Saks Fifth Avenue is making bold new commitments aimed at amplifying diversity, equity and inclusion across its workforce.
The department store announced today a roadmap outlining goals to help advance its broader DE&I commitment. By 2023, it plans to hire and promote Black, Indigenous and people of color into 40% of roles at the manager level and above, as well as direct 60% of grants from its namesake philanthropic foundation to aid underserved communities and mobilize employees through a corporate volunteer program dubbed Saks Serves.
In addition, the chain intends to increase the total sales of Black-owned or Black-designed brands by roughly $100 million by expanding its merchandise assortment and supporting the growth of emerging brands.
“Over the last year, the intensifying conversation around equality and social justice has made it clear there is more work to be done to improve representation, including within the fashion industry,” CEO Marc Metrick said in a statement. “We’ve taken the time to listen and learn, so that our plans can have a meaningful and lasting impact for our customers, employees, partners and communities. Sharing this roadmap is a pivotal milestone in our efforts, and we remain committed to making Saks Fifth Avenue an inclusive experience for everyone.”
As part of the latter target, the New York-based company announced that it has established the Saks Emerging Designer Accelerator Program, focused on developing “high-potential” independent labels.
For its inaugural year, it selected eight brands to participate for bootcamp, mentorship and entrepreneurial workshops, as well as receive grants to support their business operations: Ashya, BruceGlen, Busayo, Kimberly Goldson, LaQuan Smith, Reese Cooper, Alejandra Alonso Rojas and A.W.A.K.E. Mode. It shared that half of the initiative’s participants each year will be members of the BIPOC community.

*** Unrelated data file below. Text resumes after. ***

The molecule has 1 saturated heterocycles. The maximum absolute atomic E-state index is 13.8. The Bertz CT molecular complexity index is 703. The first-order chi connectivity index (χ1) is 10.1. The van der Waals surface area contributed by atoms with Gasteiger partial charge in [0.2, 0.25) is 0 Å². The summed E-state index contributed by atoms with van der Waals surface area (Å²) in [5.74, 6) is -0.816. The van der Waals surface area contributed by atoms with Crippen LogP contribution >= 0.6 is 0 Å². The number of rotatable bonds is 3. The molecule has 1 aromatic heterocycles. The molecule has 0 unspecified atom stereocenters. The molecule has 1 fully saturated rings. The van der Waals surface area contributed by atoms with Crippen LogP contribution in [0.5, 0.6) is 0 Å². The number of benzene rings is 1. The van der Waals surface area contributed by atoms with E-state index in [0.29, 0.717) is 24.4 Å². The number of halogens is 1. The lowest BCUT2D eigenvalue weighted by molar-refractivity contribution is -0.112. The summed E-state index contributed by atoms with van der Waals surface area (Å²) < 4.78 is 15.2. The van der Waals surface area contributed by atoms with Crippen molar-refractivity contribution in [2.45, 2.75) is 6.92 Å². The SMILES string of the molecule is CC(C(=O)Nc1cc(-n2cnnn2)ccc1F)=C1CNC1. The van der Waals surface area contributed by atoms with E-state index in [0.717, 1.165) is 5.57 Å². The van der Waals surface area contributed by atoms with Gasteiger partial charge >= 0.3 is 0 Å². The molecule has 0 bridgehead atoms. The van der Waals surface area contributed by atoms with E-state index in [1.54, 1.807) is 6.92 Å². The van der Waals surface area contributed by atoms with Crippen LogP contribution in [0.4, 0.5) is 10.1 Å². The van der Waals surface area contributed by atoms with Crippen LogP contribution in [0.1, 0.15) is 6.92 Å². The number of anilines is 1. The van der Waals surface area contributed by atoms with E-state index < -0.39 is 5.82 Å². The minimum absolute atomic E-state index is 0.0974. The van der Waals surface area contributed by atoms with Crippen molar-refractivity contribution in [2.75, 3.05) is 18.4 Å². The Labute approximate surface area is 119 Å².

What’s more, Saks has added 38 Black-led brands to its portfolio, including the aforementioned Busayo, Kimberly Goldson and LaQuan Smith, as well as Stella Jean, A-Cold-Wall and Ree Projects, among others.
“Our goal is to provide the opportunity for these talented creators to thrive over the long term at Saks Fifth Avenue and across the greater fashion industry,” explained chief merchandising officer Tracy Margolies. “The development of this program furthers our commitment to not only increasing representation in our assortment, but also using our platform and industry resources to help emerging brands succeed.”
Saks’ announcement comes two weeks after sister company Hudson’s Bay become the first Canadian department store to commit to the 15 Percent Pledge. The chain, which operates 88 locations in the North American country, revealed that it had joined the nonprofit’s mission to allocate 15% of its shelf space to Black-owned businesses. With the pledge, at least 15% of all new brands purchased by Hudson’s Bay for its stores and TheBay.com site will be owned or designed by Black or Indigenous people or people of color, starting with the fall ’21 season. It also plans to review its internal workforce to ensure that, by 2022, 15% or more of its design talent for owned brands represent the Black or Indigenous communities or are people of color.